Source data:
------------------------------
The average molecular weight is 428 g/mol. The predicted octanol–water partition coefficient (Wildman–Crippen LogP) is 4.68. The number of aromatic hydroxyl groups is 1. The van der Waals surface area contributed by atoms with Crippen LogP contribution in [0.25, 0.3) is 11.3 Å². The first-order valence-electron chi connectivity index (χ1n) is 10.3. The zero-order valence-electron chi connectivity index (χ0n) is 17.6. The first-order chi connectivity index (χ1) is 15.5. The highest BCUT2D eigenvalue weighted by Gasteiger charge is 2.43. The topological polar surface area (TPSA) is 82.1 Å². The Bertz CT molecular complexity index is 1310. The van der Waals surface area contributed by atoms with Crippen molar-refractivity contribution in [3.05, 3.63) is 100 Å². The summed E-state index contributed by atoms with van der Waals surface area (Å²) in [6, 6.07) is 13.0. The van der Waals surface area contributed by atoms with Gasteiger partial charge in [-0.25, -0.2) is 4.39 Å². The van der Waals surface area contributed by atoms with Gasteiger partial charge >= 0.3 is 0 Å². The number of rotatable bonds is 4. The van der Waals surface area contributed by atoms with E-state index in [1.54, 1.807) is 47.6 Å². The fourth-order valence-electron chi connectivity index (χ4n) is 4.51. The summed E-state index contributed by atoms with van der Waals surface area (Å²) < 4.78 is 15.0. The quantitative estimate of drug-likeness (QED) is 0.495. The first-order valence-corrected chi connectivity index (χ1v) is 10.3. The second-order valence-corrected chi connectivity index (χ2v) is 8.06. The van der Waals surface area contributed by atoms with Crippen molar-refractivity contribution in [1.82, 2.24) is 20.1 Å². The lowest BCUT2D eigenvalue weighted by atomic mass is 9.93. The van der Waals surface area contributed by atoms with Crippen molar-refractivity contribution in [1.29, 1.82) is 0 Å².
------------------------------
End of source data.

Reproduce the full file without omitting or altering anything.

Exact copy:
The average molecular weight is 428 g/mol. The predicted octanol–water partition coefficient (Wildman–Crippen LogP) is 4.68. The number of aromatic hydroxyl groups is 1. The van der Waals surface area contributed by atoms with Crippen LogP contribution in [0.25, 0.3) is 11.3 Å². The first-order valence-electron chi connectivity index (χ1n) is 10.3. The zero-order valence-electron chi connectivity index (χ0n) is 17.6. The first-order chi connectivity index (χ1) is 15.5. The highest BCUT2D eigenvalue weighted by Gasteiger charge is 2.43. The topological polar surface area (TPSA) is 82.1 Å². The Bertz CT molecular complexity index is 1310. The van der Waals surface area contributed by atoms with Crippen molar-refractivity contribution in [3.05, 3.63) is 100 Å². The summed E-state index contributed by atoms with van der Waals surface area (Å²) in [6, 6.07) is 13.0. The van der Waals surface area contributed by atoms with Gasteiger partial charge in [-0.25, -0.2) is 4.39 Å². The van der Waals surface area contributed by atoms with Gasteiger partial charge >= 0.3 is 0 Å². The number of rotatable bonds is 4. The van der Waals surface area contributed by atoms with E-state index in [1.54, 1.807) is 47.6 Å². The fourth-order valence-electron chi connectivity index (χ4n) is 4.51. The summed E-state index contributed by atoms with van der Waals surface area (Å²) < 4.78 is 15.0. The quantitative estimate of drug-likeness (QED) is 0.495. The first-order valence-corrected chi connectivity index (χ1v) is 10.3. The second-order valence-corrected chi connectivity index (χ2v) is 8.06. The van der Waals surface area contributed by atoms with Crippen molar-refractivity contribution in [1.82, 2.24) is 20.1 Å². The lowest BCUT2D eigenvalue weighted by atomic mass is 9.93. The van der Waals surface area contributed by atoms with Crippen molar-refractivity contribution in [1.29, 1.82) is 0 Å².